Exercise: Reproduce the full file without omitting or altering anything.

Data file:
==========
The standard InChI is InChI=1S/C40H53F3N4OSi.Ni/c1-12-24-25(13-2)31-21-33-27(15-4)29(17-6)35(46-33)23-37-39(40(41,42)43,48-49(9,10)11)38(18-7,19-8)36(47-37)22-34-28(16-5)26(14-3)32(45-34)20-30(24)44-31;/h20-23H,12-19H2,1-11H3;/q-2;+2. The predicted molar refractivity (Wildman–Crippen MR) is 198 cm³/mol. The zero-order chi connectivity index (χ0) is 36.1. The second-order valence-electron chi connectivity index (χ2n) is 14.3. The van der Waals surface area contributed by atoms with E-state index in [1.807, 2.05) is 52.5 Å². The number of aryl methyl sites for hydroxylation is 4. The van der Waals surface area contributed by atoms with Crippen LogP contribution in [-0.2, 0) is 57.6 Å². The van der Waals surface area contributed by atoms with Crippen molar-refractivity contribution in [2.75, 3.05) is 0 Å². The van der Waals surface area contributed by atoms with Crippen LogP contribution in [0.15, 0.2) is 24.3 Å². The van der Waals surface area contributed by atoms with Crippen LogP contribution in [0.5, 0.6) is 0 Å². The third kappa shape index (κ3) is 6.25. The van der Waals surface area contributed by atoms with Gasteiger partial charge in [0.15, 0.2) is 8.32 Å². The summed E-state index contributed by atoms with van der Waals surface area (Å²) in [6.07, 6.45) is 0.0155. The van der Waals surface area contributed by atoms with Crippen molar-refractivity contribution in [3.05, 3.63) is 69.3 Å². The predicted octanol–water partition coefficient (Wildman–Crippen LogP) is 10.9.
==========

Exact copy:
The standard InChI is InChI=1S/C40H53F3N4OSi.Ni/c1-12-24-25(13-2)31-21-33-27(15-4)29(17-6)35(46-33)23-37-39(40(41,42)43,48-49(9,10)11)38(18-7,19-8)36(47-37)22-34-28(16-5)26(14-3)32(45-34)20-30(24)44-31;/h20-23H,12-19H2,1-11H3;/q-2;+2. The predicted molar refractivity (Wildman–Crippen MR) is 198 cm³/mol. The zero-order chi connectivity index (χ0) is 36.1. The second-order valence-electron chi connectivity index (χ2n) is 14.3. The van der Waals surface area contributed by atoms with E-state index in [1.807, 2.05) is 52.5 Å². The number of aryl methyl sites for hydroxylation is 4. The van der Waals surface area contributed by atoms with Crippen LogP contribution in [-0.2, 0) is 57.6 Å². The van der Waals surface area contributed by atoms with Crippen molar-refractivity contribution in [2.75, 3.05) is 0 Å². The van der Waals surface area contributed by atoms with Crippen LogP contribution in [0.15, 0.2) is 24.3 Å². The van der Waals surface area contributed by atoms with Crippen LogP contribution in [0.5, 0.6) is 0 Å². The third kappa shape index (κ3) is 6.25. The van der Waals surface area contributed by atoms with Gasteiger partial charge in [0.15, 0.2) is 8.32 Å². The summed E-state index contributed by atoms with van der Waals surface area (Å²) in [6.07, 6.45) is 0.0155. The van der Waals surface area contributed by atoms with Crippen molar-refractivity contribution in [3.05, 3.63) is 69.3 Å². The predicted octanol–water partition coefficient (Wildman–Crippen LogP) is 10.9.